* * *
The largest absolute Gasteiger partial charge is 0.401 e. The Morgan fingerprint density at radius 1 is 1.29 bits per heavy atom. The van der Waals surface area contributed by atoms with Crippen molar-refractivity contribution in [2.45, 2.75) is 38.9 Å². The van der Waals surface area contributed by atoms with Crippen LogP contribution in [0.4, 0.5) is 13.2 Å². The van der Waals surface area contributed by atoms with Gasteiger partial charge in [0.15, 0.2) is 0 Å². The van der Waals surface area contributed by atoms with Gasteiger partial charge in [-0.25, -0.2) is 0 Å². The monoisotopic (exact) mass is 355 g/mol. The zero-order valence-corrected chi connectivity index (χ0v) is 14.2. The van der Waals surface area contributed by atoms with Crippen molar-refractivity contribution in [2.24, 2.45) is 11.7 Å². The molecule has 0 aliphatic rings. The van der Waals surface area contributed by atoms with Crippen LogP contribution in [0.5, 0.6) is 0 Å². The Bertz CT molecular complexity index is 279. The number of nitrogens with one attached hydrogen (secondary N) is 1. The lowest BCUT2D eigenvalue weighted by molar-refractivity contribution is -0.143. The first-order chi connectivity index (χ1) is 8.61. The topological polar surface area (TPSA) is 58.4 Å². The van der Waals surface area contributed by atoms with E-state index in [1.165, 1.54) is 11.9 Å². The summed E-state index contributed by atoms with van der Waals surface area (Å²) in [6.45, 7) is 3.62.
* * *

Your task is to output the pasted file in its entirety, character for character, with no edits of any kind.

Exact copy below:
The largest absolute Gasteiger partial charge is 0.401 e. The Morgan fingerprint density at radius 1 is 1.29 bits per heavy atom. The van der Waals surface area contributed by atoms with Crippen molar-refractivity contribution in [2.45, 2.75) is 38.9 Å². The van der Waals surface area contributed by atoms with Crippen LogP contribution in [0.4, 0.5) is 13.2 Å². The van der Waals surface area contributed by atoms with Gasteiger partial charge in [0.15, 0.2) is 0 Å². The van der Waals surface area contributed by atoms with Gasteiger partial charge in [-0.25, -0.2) is 0 Å². The monoisotopic (exact) mass is 355 g/mol. The zero-order valence-corrected chi connectivity index (χ0v) is 14.2. The van der Waals surface area contributed by atoms with Crippen molar-refractivity contribution in [2.24, 2.45) is 11.7 Å². The molecule has 0 aliphatic rings. The van der Waals surface area contributed by atoms with Crippen LogP contribution in [0.5, 0.6) is 0 Å². The Bertz CT molecular complexity index is 279. The number of nitrogens with one attached hydrogen (secondary N) is 1. The lowest BCUT2D eigenvalue weighted by molar-refractivity contribution is -0.143. The first-order chi connectivity index (χ1) is 8.61. The topological polar surface area (TPSA) is 58.4 Å². The van der Waals surface area contributed by atoms with E-state index in [1.165, 1.54) is 11.9 Å². The summed E-state index contributed by atoms with van der Waals surface area (Å²) in [6.45, 7) is 3.62.